It probably makes sense to allow an array of classes with conversion methods, since the conversion methods may be spread out across several classes. The framework will have to check that there is no ambiguity as to which conversion method is used, i.e. there may not be two or more methods in all specified classes with the same input and output types. It may also be a good idea to allow different conversion methods for input and output. That would lead us to a syntax like this:

public class ClassEx { }

class InputConversions {
public static Class[] convertToClassArray(ClassEx[] input) {
Class[] output = new Class[input.length];
for(int i=0; i

Considering that this will handle the conversions for more than one method, I think the effort would well be worth it.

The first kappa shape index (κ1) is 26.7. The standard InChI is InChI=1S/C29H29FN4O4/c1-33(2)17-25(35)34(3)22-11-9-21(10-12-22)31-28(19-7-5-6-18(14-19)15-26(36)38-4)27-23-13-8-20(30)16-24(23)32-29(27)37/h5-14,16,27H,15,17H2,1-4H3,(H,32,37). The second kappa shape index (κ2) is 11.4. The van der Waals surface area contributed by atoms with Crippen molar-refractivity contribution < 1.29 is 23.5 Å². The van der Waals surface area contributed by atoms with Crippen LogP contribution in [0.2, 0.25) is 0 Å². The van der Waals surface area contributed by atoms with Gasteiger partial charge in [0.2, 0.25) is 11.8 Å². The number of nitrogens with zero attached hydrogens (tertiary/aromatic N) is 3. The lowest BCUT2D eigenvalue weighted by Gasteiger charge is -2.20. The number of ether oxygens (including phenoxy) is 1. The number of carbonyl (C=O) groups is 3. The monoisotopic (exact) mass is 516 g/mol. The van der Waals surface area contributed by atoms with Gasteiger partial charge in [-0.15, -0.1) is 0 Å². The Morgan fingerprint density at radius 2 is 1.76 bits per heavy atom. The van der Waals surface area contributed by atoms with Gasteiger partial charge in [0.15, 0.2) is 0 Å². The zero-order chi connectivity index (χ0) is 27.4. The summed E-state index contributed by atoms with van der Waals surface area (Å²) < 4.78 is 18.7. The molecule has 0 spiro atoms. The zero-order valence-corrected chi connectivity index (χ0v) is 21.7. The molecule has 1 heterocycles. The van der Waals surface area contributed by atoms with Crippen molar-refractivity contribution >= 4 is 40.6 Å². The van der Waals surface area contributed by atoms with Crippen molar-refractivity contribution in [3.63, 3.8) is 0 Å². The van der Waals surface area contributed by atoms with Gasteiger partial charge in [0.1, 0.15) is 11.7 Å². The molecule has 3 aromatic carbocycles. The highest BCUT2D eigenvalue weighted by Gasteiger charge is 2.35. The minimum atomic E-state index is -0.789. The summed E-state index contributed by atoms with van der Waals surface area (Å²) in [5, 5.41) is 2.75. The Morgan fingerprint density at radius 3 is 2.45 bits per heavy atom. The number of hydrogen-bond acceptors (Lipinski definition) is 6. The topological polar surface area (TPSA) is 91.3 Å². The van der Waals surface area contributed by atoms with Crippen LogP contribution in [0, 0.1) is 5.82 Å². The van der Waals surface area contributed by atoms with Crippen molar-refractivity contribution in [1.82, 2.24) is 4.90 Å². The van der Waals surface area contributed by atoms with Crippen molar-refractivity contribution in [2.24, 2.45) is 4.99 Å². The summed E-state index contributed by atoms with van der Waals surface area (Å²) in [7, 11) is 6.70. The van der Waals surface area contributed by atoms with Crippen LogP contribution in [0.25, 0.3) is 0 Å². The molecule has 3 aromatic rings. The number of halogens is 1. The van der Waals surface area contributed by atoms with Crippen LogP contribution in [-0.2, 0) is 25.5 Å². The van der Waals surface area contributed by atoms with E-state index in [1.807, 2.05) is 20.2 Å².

There's still a problem with type checking, of course: Since classes for which the forwarding methods should be generated automatically don't actually contain the methods in the source code, the Java compiler will emit errors whenever the methods are used. Compiling should therefore probably happen in three phases: First, all classes except the ones to be generated automatically are compiled; second, the automatic bytecode rewriting is done; third, all classes except the ones generated automatically are compiled again.


About Mathias

Software development engineer. Principal developer of DrJava. Recent Ph.D. graduate from the Department of Computer Science at Rice University.